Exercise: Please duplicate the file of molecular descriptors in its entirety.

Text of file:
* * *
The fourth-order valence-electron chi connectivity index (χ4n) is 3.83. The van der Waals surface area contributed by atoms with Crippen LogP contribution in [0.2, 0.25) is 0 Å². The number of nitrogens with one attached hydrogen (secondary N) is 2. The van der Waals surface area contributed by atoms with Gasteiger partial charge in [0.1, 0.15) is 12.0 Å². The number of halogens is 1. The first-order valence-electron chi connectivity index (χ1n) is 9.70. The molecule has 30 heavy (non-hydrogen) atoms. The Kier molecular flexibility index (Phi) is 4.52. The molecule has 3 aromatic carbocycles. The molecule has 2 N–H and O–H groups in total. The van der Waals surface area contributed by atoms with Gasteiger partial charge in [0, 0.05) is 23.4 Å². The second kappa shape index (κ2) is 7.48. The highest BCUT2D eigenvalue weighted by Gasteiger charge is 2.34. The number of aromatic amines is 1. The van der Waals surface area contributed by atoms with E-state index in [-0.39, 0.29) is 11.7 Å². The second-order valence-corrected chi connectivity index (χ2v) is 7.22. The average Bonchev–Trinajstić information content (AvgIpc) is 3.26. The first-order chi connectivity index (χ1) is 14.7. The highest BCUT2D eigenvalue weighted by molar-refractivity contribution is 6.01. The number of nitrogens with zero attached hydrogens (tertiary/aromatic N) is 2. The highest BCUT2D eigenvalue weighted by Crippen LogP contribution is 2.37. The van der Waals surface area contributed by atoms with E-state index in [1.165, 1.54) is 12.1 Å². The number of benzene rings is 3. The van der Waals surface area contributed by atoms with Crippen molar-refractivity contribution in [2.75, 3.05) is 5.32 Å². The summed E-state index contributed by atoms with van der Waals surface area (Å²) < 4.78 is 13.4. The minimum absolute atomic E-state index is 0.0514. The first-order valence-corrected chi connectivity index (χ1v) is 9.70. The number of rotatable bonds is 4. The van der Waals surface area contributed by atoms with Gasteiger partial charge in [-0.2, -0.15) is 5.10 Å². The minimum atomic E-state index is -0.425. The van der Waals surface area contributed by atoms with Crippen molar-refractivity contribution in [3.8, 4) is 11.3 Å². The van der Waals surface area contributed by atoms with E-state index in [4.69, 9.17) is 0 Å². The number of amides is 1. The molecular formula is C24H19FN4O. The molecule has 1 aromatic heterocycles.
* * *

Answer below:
The fourth-order valence-electron chi connectivity index (χ4n) is 3.83. The van der Waals surface area contributed by atoms with Crippen LogP contribution in [0.2, 0.25) is 0 Å². The number of nitrogens with one attached hydrogen (secondary N) is 2. The van der Waals surface area contributed by atoms with Gasteiger partial charge in [0.1, 0.15) is 12.0 Å². The number of halogens is 1. The first-order valence-electron chi connectivity index (χ1n) is 9.70. The molecule has 30 heavy (non-hydrogen) atoms. The Kier molecular flexibility index (Phi) is 4.52. The molecule has 3 aromatic carbocycles. The molecule has 2 N–H and O–H groups in total. The van der Waals surface area contributed by atoms with Gasteiger partial charge in [0, 0.05) is 23.4 Å². The second kappa shape index (κ2) is 7.48. The highest BCUT2D eigenvalue weighted by Gasteiger charge is 2.34. The number of aromatic amines is 1. The van der Waals surface area contributed by atoms with E-state index in [-0.39, 0.29) is 11.7 Å². The second-order valence-corrected chi connectivity index (χ2v) is 7.22. The average Bonchev–Trinajstić information content (AvgIpc) is 3.26. The first-order chi connectivity index (χ1) is 14.7. The highest BCUT2D eigenvalue weighted by molar-refractivity contribution is 6.01. The number of nitrogens with zero attached hydrogens (tertiary/aromatic N) is 2. The highest BCUT2D eigenvalue weighted by Crippen LogP contribution is 2.37. The van der Waals surface area contributed by atoms with E-state index in [1.165, 1.54) is 12.1 Å². The number of benzene rings is 3. The van der Waals surface area contributed by atoms with Crippen molar-refractivity contribution in [2.75, 3.05) is 5.32 Å². The summed E-state index contributed by atoms with van der Waals surface area (Å²) < 4.78 is 13.4. The minimum absolute atomic E-state index is 0.0514. The first-order valence-corrected chi connectivity index (χ1v) is 9.70. The number of rotatable bonds is 4. The van der Waals surface area contributed by atoms with Gasteiger partial charge in [-0.2, -0.15) is 5.10 Å². The minimum atomic E-state index is -0.425. The van der Waals surface area contributed by atoms with Crippen molar-refractivity contribution in [3.8, 4) is 11.3 Å². The van der Waals surface area contributed by atoms with E-state index in [4.69, 9.17) is 0 Å². The number of amides is 1. The molecular formula is C24H19FN4O. The molecule has 1 aromatic heterocycles.